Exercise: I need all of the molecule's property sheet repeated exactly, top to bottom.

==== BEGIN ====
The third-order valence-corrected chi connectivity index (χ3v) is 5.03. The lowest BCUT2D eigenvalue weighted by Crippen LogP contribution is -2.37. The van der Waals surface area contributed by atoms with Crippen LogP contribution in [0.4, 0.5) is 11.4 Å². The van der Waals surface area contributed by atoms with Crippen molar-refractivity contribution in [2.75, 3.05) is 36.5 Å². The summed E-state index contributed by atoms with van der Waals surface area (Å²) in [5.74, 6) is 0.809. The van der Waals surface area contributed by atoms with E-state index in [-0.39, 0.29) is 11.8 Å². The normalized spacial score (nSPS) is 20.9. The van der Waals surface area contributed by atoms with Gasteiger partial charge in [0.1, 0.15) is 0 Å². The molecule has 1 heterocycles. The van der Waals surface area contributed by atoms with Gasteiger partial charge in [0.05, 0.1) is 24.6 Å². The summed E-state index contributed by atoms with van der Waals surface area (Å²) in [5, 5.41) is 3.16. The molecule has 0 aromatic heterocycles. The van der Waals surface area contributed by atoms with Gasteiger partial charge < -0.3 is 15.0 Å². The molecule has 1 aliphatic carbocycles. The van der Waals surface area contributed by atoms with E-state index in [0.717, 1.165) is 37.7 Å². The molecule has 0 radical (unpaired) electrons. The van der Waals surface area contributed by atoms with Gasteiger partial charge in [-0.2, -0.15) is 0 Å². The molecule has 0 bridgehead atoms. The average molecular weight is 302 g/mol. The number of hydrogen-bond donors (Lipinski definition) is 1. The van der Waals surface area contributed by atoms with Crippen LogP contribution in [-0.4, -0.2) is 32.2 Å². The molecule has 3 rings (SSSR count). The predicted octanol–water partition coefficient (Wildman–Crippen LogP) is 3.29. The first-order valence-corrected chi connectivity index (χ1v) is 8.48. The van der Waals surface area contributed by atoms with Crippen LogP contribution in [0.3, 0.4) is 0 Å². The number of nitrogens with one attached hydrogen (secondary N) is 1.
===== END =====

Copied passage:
The third-order valence-corrected chi connectivity index (χ3v) is 5.03. The lowest BCUT2D eigenvalue weighted by Crippen LogP contribution is -2.37. The van der Waals surface area contributed by atoms with Crippen LogP contribution in [0.4, 0.5) is 11.4 Å². The van der Waals surface area contributed by atoms with Crippen molar-refractivity contribution in [2.75, 3.05) is 36.5 Å². The summed E-state index contributed by atoms with van der Waals surface area (Å²) in [5.74, 6) is 0.809. The van der Waals surface area contributed by atoms with E-state index in [-0.39, 0.29) is 11.8 Å². The normalized spacial score (nSPS) is 20.9. The van der Waals surface area contributed by atoms with Gasteiger partial charge in [0.1, 0.15) is 0 Å². The molecule has 1 heterocycles. The van der Waals surface area contributed by atoms with Gasteiger partial charge in [0.05, 0.1) is 24.6 Å². The summed E-state index contributed by atoms with van der Waals surface area (Å²) in [5, 5.41) is 3.16. The molecule has 0 aromatic heterocycles. The van der Waals surface area contributed by atoms with Gasteiger partial charge < -0.3 is 15.0 Å². The molecule has 1 aliphatic carbocycles. The van der Waals surface area contributed by atoms with E-state index in [0.717, 1.165) is 37.7 Å². The molecule has 0 radical (unpaired) electrons. The van der Waals surface area contributed by atoms with Gasteiger partial charge in [-0.2, -0.15) is 0 Å². The molecule has 0 bridgehead atoms. The average molecular weight is 302 g/mol. The number of hydrogen-bond donors (Lipinski definition) is 1. The van der Waals surface area contributed by atoms with Crippen LogP contribution in [-0.4, -0.2) is 32.2 Å². The molecule has 3 rings (SSSR count). The predicted octanol–water partition coefficient (Wildman–Crippen LogP) is 3.29. The first-order valence-corrected chi connectivity index (χ1v) is 8.48. The van der Waals surface area contributed by atoms with Crippen LogP contribution in [0.3, 0.4) is 0 Å². The number of nitrogens with one attached hydrogen (secondary N) is 1.